Sunday 25 September 2022 
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Ben & Jerry's seeks injunction to restrict occupied West Bank marketing

Ben & Jerry's Ice Cream Company is seeking to prevent parent company Unilever Plc from transferring intellectual property and branding to an Israeli company. The case is being heard at the federal Southern District Court of New York.

An injunction will restrict the marketing of the company's products in the Israeli-occupied West Bank, which the ice cream maker said was against its values. However, US District Judge Andrew Carter claimed at the court hearing yesterday that he was unsure that Ben & Jerry's had shown it faced "imminent harm" following Unilever's sale of the intellectual property and branding to local licensee Avi Zinger, MEMO reported.

 

Ben & Jerry's sued Unilever, which has owned the Burlington, Vermont-based company since 2000, on 5 July to try to stop the sale of its business in Israel to Zinger. Last year, the company said that it no longer wanted to sell its products in the occupied West Bank because it was "inconsistent" with its values. This prompted Unilever to strike a deal with Zinger to make the ice cream available to all consumers in Israel and the occupied Palestinian territory.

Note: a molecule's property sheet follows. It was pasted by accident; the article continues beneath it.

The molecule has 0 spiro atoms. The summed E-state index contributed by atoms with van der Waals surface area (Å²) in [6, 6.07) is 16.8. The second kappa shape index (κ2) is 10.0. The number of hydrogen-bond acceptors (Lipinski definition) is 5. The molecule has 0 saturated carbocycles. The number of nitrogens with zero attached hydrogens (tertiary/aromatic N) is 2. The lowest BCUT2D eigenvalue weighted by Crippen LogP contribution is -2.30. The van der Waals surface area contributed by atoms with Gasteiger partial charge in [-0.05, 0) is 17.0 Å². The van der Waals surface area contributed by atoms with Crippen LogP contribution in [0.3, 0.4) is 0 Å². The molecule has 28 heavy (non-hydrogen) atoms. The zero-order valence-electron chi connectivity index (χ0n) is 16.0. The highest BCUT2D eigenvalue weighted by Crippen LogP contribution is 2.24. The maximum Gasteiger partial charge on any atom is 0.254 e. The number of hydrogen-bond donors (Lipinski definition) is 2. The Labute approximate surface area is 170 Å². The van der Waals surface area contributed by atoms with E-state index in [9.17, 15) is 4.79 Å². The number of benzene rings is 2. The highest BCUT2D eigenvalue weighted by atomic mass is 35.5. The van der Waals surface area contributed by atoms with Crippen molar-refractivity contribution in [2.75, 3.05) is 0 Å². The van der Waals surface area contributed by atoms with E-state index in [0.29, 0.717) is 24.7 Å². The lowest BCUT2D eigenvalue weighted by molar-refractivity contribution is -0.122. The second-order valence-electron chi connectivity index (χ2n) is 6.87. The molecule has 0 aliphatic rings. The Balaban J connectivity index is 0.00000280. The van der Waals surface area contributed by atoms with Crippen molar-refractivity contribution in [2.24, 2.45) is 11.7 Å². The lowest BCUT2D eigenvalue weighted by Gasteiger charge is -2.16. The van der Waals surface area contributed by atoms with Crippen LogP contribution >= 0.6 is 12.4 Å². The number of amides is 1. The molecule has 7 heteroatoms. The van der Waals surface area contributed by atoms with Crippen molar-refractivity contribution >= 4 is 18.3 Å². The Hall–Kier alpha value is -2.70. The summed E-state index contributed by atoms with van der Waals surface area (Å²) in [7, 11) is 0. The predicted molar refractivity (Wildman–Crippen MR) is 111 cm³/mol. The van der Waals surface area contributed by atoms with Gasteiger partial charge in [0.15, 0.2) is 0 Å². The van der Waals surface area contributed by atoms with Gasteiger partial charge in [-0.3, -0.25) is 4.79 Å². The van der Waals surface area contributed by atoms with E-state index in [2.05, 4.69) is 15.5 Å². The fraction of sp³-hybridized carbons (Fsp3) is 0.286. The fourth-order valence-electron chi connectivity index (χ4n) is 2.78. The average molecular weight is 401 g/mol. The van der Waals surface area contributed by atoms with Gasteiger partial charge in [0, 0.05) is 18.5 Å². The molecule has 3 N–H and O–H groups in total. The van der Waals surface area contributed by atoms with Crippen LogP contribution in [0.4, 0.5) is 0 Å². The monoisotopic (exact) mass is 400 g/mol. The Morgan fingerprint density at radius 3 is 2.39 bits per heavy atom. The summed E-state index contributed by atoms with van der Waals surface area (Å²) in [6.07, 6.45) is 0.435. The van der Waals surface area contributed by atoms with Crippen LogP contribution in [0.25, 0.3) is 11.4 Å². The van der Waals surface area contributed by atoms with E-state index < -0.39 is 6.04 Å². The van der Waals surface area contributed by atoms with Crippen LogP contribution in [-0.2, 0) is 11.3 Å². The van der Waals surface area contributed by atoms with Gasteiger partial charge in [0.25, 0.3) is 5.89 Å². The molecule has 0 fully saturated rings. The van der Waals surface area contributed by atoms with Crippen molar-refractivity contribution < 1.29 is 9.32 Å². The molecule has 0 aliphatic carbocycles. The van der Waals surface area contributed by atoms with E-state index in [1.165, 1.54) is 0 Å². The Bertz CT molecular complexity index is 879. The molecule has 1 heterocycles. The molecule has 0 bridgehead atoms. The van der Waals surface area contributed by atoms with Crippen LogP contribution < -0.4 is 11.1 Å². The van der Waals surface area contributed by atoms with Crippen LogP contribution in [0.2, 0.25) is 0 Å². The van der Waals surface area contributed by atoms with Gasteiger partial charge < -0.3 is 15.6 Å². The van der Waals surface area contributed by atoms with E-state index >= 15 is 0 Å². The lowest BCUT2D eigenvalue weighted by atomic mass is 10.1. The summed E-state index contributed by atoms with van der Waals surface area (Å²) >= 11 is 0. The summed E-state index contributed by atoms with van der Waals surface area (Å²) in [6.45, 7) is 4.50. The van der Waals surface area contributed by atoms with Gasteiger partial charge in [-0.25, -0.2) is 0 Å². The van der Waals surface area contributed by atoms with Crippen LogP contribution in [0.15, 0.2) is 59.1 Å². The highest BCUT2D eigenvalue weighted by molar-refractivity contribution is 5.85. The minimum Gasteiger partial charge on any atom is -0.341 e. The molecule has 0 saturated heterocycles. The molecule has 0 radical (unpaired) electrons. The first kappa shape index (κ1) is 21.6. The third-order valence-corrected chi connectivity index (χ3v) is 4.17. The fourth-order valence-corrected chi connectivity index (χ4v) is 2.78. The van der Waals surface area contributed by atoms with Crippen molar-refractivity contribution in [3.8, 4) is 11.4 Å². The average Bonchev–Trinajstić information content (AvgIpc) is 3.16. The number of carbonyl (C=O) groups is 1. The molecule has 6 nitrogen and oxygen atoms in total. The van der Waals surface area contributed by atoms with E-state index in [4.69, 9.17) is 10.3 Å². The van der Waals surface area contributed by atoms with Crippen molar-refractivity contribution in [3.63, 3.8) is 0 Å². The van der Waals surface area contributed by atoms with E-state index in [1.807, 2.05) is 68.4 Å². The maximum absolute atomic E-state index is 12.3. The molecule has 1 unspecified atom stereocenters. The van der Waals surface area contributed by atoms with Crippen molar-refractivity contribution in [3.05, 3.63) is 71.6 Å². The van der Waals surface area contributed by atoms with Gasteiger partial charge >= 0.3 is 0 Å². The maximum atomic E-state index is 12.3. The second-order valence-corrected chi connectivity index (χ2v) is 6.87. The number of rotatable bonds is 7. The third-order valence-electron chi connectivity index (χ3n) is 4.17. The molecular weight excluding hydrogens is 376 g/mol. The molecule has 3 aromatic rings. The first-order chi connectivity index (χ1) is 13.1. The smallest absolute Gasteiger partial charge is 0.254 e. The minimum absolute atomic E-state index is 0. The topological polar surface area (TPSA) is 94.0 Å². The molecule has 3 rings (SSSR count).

Although the lawsuit also sought to stop the sale altogether, yesterday's hearing focused on whether Ben & Jerry's can sustain a temporary injunction barring Zinger from selling new or rebranded products using its English language trademarks.

 

The lawyer for the company, Shahmeer Halepota, said in court that Zinger could produce new products with the "exact opposite stance," causing consumer confusion. "Instead of Peace Pops, you could make 'Tank Pops'," said Halepota, and shoppers would see both when walking down a grocery store aisle.

 

Moreover, according to the Times of Israel, Ben & Jerry's lawyers argued in the hearing that "Ben & Jerry's Israel" could usurp the company's image by taking a new flavour and changing its branding. For example, Ben & Jerry's could make a flavour in support of Palestinians, and the Israel branch could then take the same flavour and brand it as pro-settlement, the lawyers argued. The company considers the branding surrounding its social mission and activism to be key to its business success.

 

The judge did not rule immediately but told Ben & Jerry's lawyer: "I don't hear anything saying that there is anything imminent. It doesn't seem… anything's going to happen in the next couple of weeks," Reuters reported. He did not say when he would issue his ruling.

 

Unilever has more than 400 brands, including Dove soap, Hellmann's mayonnaise, Knorr soup and Vaseline skin lotion.

 

 




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